Government treasury bonds are the most liquid bonds offered by the GOI. Treasury bills are less liquid due to their small issue size. Liquidity in BI-issued Sertifikat Bank Indonesia (SBI) is also limited due to the six-month required holding period. As of November 2011, the government’s total gross bond sales (including international bond issuance) had reached Rp 184.5 trillion. The GOI also issued its first sukuk treasury bills as part of efforts to diversify Islamic debt instruments and increase their liquidity. Indonesia’s sovereign debt was upgraded to investment grade by Fitch Ratings in December 2011, and by Moody’s in January 2012.

The corporate bond market is dominated by banks and automotive financing companies. Trading in the corporate bond market by value was up 31% as of December 30, 2011. The corporate bond market is small but growing, accounting for only 16 % of the total rupiah-denominated bonds outstanding as of December 30, 2011. For the twelve month period ending December 30, 2011, total outstanding corporate bonds rose 28% to Rp 146.97 trillion and total trading in corporate bonds was up 40%.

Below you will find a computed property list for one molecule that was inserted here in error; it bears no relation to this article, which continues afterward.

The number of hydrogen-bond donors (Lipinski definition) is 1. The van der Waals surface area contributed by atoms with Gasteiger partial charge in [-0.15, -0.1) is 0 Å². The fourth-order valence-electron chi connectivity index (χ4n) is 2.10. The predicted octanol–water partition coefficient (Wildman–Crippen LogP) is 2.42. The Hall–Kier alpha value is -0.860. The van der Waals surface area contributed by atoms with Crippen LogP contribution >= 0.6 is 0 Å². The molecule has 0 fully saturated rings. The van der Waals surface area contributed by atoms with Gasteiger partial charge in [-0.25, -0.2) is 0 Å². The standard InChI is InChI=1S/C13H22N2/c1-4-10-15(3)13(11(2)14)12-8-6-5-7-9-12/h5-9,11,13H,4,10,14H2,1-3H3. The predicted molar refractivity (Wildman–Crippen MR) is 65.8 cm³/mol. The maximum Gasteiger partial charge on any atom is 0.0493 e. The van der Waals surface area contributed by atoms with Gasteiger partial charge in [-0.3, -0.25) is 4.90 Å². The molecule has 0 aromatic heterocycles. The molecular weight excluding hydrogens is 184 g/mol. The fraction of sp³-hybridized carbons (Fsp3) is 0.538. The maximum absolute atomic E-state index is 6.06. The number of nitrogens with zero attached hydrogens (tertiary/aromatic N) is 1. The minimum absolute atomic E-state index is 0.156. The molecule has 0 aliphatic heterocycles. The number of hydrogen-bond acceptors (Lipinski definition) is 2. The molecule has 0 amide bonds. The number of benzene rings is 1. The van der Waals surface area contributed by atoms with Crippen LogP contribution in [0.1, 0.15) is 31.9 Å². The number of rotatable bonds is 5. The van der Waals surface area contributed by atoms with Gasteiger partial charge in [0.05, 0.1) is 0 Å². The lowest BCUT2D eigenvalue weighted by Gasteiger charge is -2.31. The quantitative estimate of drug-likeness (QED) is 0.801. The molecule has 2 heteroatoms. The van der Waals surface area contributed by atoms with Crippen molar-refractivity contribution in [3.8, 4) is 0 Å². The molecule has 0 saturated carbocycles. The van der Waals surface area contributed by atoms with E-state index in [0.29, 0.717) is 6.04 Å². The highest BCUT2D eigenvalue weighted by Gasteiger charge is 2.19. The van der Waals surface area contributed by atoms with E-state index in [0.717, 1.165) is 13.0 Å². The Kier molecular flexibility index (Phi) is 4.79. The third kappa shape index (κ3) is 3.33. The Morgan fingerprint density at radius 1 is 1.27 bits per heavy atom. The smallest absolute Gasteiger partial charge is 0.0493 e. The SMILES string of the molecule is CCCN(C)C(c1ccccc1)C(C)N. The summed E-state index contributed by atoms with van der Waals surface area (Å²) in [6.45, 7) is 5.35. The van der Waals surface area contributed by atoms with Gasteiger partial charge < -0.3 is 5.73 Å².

The Financial Services Supervisory Authority (OJK) will assume BI’s supervisory role over commercial banks as of January 1, 2014. OJK will also oversee the capital markets and non-banking institutions as of January 1, 2013, replacing the Capital Market and Financial Institution Supervisory Board.

Foreigners have good access to the Indonesian securities market and are a major source (29.7% in government securities) for portfolio investment. Foreign ownership of Indonesian companies may be limited in certain industries as determined by the Negative List.

Competition from State-Owned Enterprises (SOEs)